The words and phrases permeate nearly every aspect of our society.
"Master bedrooms" in our homes. "Blacklists" and "whitelists" in computing. The idiom "sold down the river" in our everyday speech.
Many are so entrenched that Americans don't think twice about using them. But some of these terms are directly rooted in the nation's history with chattel slavery. Others now evoke racist notions about Black people.
"Words like 'slave' and' master' are so folded into our vocabulary and almost unconsciously speak to the history of racial slavery and racism in the US," says Elizabeth Pryor, an associate professor of history at Smith College.
But America's reckoning with systemic racism is now forcing a more critical look at the language we use. And while the offensive nature of many of these words and phrases has long been documented, some institutions are only now beginning to drop them from the lexicon.
In real estate
Master bedrooms/bathrooms: A master bedroom typically refers to the largest bedroom in the house, often accompanied by a private bathroom.
Nationally, 42% of current property listings on Zillow use the term "master" in reference to a bedroom or a bath. The phrase "master bedroom" first appeared in the 1926 Sears catalog, according to the real estate blog Trelora. It was a feature of a $4,398 Dutch colonial home, the most expensive in the catalog, referring to a large second floor bedroom with a private bathroom.
In computer technology
Master/slave: Tech engineers use these terms to describe components of software and hardware in which one process or device controls another.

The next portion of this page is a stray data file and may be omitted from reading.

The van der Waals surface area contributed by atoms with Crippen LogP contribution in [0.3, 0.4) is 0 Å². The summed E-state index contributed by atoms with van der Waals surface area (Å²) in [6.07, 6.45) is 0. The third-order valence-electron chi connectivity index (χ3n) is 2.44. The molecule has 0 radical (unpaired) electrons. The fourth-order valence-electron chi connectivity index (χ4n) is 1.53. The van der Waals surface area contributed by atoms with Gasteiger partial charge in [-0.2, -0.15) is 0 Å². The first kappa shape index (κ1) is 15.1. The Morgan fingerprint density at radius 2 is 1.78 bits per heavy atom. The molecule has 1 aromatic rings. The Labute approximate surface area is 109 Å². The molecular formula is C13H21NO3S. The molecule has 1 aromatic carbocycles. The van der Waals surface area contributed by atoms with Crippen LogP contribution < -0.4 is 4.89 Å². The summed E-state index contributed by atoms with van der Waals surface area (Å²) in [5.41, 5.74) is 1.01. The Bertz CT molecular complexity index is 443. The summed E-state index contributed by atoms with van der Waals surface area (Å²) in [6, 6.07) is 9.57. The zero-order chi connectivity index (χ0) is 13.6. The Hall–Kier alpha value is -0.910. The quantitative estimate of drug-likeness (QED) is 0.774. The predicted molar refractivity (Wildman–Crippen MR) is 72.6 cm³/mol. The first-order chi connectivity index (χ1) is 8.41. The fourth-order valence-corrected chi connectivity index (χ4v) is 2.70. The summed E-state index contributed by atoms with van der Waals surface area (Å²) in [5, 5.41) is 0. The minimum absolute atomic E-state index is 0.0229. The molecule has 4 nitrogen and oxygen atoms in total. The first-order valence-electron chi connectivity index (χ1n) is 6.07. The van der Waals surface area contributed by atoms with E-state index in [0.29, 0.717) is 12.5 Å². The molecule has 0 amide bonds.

The terms have been around for decades, and they've long raised concerns.
In 2014, the programming language Drupal replaced "master/slave" terminology with "primary/replica." Django opted to use "leader/follower." Python, one of the most popular programming languages in the world, eliminated the terms in 2018.
Blacklist/whitelist: In tech, a blacklist refers to a directory of specific elements, such as email addresses, IP addresses or URLs, that are blocked. A whitelist, by contrast, is made up of elements that are allowed.
The Masters Tournament: It's one of the four major tournaments on the PGA tour and is usually called simply, "the Masters." The history of the name goes back to 1934, when the tournament was first held at Augusta National Golf Club in Georgia. Clifford Roberts, one of the co-founders, wanted to call the event the "Masters Tournament," according to the tournament's website. But co-founder Bobby Jones rejected the idea over concerns that it was too "presumptuous."
In the arts Peanut gallery: The phrase typically refers to the cheapest seats in a theater, and is informally used to describe critics or hecklers. When someone says "no comments from the peanut gallery," it implies that a certain group of commentators is rowdy or uninformed.
In law Grandfathered in: This legal term broadly refers to the "grandfather clause" adopted by seven Southern states during the Reconstruction Era.
Cakewalk: It's what we call an easy victory, or something that's easily accomplished. The cakewalk originated as a dance performed by enslaved Black people on plantations before the Civil War. It was intended to be a mockery of the way White people danced, though plantation owners often interpreted slaves' movements as unskillful attempts to be like them.
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